Basis and Superstructure

Rev. Orville Dewey, D.D.

Berry Street Essay, 1867


Read before the Ministerial Conference at Berry Street,

May 29, 1867

Boston, Massachusetts




            I shall venture to speak to you in this discourse on subjects that belong to the time. This opens, doubtless, too large a field to enter, without some definite path to pursue, or some distinct points of view being taken from which to survey it; and I hasten to say at once, that the few thoughts I have to offer will come chiefly under the heads of Basis and Superstructure, -- of the foundation in religion and the upbuilding. These themes present a framework of thought too vast, indeed, for discussion, and designed only to limit it. But I desire to look at this great edifice of religion, -- to "go round about Zion, and to mark well her bulwarks;” both because of the dangers that seem to assail it, and because I am sure of its stability. Never, certainly, was every thing in religion called in question, from the lowest foundation to the topmost stone, as it is now; and yet never, I firmly believe, was there so much true religious faith in the world as now. If this seems to be a contradiction, I do not understand it to be so: because the foundation-truths of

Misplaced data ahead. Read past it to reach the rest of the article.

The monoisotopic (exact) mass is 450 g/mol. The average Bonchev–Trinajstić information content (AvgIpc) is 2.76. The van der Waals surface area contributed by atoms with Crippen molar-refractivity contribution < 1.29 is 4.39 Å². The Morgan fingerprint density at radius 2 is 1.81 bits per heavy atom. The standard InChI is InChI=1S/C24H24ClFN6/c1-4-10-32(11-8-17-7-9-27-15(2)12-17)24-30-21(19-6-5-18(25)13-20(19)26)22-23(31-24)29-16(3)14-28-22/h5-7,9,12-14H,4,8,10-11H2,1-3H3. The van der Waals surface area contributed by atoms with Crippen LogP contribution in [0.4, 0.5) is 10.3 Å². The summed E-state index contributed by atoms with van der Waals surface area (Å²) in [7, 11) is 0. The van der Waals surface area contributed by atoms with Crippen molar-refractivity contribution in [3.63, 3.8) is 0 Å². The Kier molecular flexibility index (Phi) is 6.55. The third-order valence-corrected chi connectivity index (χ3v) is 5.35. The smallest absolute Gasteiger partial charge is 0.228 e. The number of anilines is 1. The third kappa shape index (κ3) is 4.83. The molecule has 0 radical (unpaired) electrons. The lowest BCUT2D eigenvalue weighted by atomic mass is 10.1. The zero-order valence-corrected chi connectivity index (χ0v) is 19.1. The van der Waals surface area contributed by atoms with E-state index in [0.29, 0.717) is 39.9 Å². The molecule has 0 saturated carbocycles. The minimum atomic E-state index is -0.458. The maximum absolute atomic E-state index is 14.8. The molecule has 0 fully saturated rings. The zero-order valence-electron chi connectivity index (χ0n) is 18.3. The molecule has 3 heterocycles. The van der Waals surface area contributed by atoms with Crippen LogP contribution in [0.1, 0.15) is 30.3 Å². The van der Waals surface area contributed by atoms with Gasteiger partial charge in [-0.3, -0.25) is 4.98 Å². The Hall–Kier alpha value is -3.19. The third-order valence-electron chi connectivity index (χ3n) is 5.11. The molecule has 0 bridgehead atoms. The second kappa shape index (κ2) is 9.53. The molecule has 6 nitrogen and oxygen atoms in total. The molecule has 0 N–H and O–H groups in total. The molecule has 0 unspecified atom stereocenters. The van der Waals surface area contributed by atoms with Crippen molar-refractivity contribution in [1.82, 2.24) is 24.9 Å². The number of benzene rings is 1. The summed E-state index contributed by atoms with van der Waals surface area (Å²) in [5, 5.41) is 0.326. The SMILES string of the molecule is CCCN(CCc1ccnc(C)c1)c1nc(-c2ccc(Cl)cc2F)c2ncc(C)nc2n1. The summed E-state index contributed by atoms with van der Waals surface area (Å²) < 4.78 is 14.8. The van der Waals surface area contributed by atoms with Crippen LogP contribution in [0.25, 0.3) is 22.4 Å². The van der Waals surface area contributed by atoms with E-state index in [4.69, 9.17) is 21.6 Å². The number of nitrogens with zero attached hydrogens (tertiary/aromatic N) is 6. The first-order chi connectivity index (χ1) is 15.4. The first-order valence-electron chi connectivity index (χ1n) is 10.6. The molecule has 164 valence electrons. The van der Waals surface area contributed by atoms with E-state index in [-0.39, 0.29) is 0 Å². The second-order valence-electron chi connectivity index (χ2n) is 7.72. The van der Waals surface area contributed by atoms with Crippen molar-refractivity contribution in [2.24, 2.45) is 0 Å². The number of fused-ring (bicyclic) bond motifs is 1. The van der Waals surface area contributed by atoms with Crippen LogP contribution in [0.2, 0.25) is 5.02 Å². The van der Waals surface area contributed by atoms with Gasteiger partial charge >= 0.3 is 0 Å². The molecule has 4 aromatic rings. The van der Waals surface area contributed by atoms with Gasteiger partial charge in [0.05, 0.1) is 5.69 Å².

religion, though they are questioned, are questioned by very few; while the general faith is gravitating towards them more and more, is taking deeper hold of the very roots of religion, and is, therefore, becoming stronger and more vital. Very skepticism to-day is often more vitally religious, than was the old Orthodox believing of the Middle Ages; whose stability is so much vaunted by some, and whose decadence is so unnecessarily lamented over by others. I think that I see the general mind sinking deeper and deeper into the truest religious convictions, through the rents of controversial theology, through the chinks of Biblical historic evidence, and the breaking-up of ecclesiastical authority.